Bernie Sanders himself was thrilling and galvanizing in all the ways a 78-year-old rockstar should be. He told everyone in the attendance that we were making the political establishment and the corporate media “rather nervous.” He acknowledged the indispensable power of unions in our movement, promised to “invest in our young people, with jobs and education, not more jails and incarcerations,” and expressed humility for and solidarity with the 400,000 or so Americans who sit in jail without being convicted of any crime simply because they cannot afford bail.

“As it turns out, there are some things you can do with executive order,” he said about legalizing cannabis and expunging the criminal records of those with marijuana convictions. A president can effectively end the War on Drugs and free its prisoners with the stroke of a pen. Someone running for the Democratic presidential nomination was talking openly about how excited they were to use power to liberate people. He spoke about exercising that power in more conventional ways too, like a pledge to pass gun control legislation through Congress. But he mostly discussed power for what it is at that level — the ability to liberate the oppressed, to heal the wounded and correct the injustices, all across America. The crowd roared when he mentioned breaking up ICE, an institution not even old enough to vote in this primary. This is what it all looks like. A rallying of a movement that extends from the President all the way downward, with local organizers (particularly women of color) flanking in support and building out the coalition. It felt fucking awesome.

Public Enemy (uh…Radio) performed a few songs, and Chuck D delivered his hits with an emotive, punchy ferocity that belied his age. “Voting is as important as wiping your ass in the morning,” he said, true to character. Spot the freakin’ lie, folks. Like Bernie Sanders, Public Enemy has been proudly anti-capitalist and a full-throated revolutionary since the 80’s. The performance rocked, even the sermonic parts. The drums were kicked, The Powers That Be were fought, and the night was suddenly over. It’s one of the last nights before clarity: come Tuesday, we’ll have a better idea of how our power can be won and exercised. Bernie Sanders’ campaign is aiming to run away with the damn thing and sweep California’s delegates; Nithya Raman is attempting to restore humanity and literal democracy in city council; Loraine Lundquist is trying to unseat a Republican. Four LAUSD school board seats are up for grabs. A tireless, decade-long struggle has finally landed Measure R on the 2020 ballot. We might actually get to say “Bye, Jackie.” Wholesale amounts of Tecate cans for this forthcoming Tuesday night.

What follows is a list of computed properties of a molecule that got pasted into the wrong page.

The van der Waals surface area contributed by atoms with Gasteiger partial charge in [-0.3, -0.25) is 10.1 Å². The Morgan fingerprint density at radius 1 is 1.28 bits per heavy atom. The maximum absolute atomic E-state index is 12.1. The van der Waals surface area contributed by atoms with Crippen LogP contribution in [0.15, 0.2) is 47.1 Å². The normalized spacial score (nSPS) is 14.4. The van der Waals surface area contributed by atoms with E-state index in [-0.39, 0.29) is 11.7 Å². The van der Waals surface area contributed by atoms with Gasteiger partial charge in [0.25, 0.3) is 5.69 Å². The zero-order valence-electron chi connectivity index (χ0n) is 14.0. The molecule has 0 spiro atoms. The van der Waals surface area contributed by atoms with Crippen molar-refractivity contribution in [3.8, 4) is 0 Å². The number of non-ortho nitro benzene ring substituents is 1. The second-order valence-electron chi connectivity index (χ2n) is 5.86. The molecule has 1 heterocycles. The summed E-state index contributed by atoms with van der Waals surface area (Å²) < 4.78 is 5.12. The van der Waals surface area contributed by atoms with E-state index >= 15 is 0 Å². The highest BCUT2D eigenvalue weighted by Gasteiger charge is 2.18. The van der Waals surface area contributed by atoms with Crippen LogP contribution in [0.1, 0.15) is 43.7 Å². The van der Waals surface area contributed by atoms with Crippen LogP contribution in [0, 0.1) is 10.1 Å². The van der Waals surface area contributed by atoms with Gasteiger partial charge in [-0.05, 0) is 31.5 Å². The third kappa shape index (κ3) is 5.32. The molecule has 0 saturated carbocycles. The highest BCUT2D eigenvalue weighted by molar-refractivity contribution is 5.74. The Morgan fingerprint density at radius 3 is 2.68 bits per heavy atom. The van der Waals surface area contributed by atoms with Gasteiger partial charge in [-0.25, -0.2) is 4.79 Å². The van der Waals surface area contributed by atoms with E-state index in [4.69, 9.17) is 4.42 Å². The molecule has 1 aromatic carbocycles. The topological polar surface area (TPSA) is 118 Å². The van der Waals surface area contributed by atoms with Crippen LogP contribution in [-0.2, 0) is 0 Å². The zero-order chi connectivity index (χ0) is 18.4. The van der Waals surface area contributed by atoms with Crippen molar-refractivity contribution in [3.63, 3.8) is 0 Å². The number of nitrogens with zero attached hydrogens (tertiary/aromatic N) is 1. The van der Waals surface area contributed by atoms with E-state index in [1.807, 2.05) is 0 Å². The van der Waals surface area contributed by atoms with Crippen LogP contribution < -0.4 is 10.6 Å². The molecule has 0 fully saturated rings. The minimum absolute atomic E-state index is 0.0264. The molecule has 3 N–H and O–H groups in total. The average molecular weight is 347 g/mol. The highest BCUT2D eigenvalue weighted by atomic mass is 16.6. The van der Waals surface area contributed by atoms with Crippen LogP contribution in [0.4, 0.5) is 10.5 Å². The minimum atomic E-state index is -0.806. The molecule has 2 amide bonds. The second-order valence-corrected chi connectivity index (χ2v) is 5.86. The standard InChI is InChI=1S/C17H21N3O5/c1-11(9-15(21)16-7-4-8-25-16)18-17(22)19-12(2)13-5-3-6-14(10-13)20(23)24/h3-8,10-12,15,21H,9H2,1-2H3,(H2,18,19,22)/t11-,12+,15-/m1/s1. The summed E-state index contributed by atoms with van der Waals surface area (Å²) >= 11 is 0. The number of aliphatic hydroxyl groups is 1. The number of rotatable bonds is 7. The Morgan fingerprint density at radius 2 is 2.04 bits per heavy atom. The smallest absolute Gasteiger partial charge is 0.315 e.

So, yeah, “the edge of history.” It feels like that. I want every Sunday to look like yesterday. I want power to not only be taken away from the abusers of that power, but gleefully and graciously used to change real things. The left, particularly in Los Angeles, has been taking a lot of L’s for decades. Tuesday might make things look different, or it might not, but that vision of exercising power was proven possible. I got a quick glimpse of what it looks like. I’d like to believe it’s coming. Give me the progressive campaigns, the ballot measures, and Bernie, all parlayed. We’re about to find out, and either way, let’s get on with it. The clock ticks, the wind blows, and Dick Van Dyke dances onward to oblivion.